These American citizens were targeted for surveillance between 2002 and 2008 due to their political activity. The Intercept reported that the surveillance was not "based solely" on speech.
"No U.S. person can be the subject of FISA surveillance based solely on First Amendment activities, such as staging public rallies, organizing campaigns, writing critical essays, or expressing personal beliefs," the NSA's statement read.
The five names are:
- Faisal Gill, a longtime Republican Party operative and one-time candidate for public office who held a top-secret security clearance and served in the Department of Homeland Security under President George W. Bush.
- Asim Ghafoor, a prominent attorney who has represented clients in terrorism-related cases.
- Hooshang Amirahmadi, an Iranian-American professor of international relations at Rutgers University.
- Agha Saeed, a former political science professor at California State University who champions Muslim civil liberties and Palestinian rights.
- Nihad Awad, the executive director of the Council on American-Islamic Relations (CAIR), the largest Muslim civil rights organization in the country.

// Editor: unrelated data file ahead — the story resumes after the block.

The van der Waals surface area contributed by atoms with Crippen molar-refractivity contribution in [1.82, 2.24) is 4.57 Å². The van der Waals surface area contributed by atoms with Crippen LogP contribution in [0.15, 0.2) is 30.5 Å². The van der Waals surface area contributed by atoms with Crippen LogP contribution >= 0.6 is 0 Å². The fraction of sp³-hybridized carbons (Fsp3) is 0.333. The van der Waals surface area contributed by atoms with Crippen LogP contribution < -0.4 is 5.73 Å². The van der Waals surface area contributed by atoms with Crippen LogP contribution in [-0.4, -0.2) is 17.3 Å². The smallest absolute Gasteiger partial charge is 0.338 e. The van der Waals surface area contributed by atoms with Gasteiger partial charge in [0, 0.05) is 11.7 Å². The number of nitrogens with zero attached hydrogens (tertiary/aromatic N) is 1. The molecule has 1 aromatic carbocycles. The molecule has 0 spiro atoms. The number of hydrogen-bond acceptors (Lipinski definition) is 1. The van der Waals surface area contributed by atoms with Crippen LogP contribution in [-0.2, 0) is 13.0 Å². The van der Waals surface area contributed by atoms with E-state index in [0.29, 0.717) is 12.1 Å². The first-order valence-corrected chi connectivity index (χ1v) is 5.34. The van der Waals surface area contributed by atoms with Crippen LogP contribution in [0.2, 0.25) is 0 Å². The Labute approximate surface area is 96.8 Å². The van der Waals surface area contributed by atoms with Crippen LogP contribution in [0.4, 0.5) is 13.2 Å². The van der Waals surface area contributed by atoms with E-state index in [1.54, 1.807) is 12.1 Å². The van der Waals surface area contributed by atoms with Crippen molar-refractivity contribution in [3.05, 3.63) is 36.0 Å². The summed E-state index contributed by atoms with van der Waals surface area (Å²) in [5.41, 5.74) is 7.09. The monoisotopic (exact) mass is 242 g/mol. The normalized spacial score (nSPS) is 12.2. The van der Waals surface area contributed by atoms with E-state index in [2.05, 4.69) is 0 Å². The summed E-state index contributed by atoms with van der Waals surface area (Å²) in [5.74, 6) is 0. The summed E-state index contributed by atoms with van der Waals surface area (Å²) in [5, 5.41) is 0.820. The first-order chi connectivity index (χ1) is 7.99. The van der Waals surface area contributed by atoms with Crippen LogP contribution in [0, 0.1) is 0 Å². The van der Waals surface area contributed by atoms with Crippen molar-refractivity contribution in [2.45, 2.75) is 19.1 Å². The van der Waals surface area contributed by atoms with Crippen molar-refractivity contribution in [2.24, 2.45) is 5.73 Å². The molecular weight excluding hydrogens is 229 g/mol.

According to the Intercept, "The individuals appear on an NSA spreadsheet in the Snowden archives called "FISA recap"—short for the Foreign Intelligence Surveillance Act. Under that law, the Justice Department must convince a judge with the top-secret Foreign Intelligence Surveillance Court that there is probable cause to believe that American targets are not only agents of an international terrorist organization or other foreign power, but also "are or may be" engaged in or abetting espionage, sabotage, or terrorism. The authorizations must be renewed by the court, usually every 90 days for U.S. citizens."
These e-mail addresses were among 7,485 others belonging to foreigners with ties to Al Qaeda, Hamas and Hezbollah.
"The five Americans whose email accounts were monitored by the NSA and FBI have all led highly public, outwardly exemplary lives. All five vehemently deny any involvement in terrorism or espionage, and none advocates violent jihad or is known to have been implicated in any crime, despite years of intense scrutiny by the government and the press," wrote Greenwald and Murtaza Hussain.
"I just don't know why," Gill told the Intercept. Gill's AOL and Yahoo! email accounts were monitored while he was a Republican candidate for the Virginia House of Delegates. "I've done everything in my life to be patriotic. I served in the Navy, served in the government, was active in my community—I've done everything that a good citizen, in my opinion, should do."
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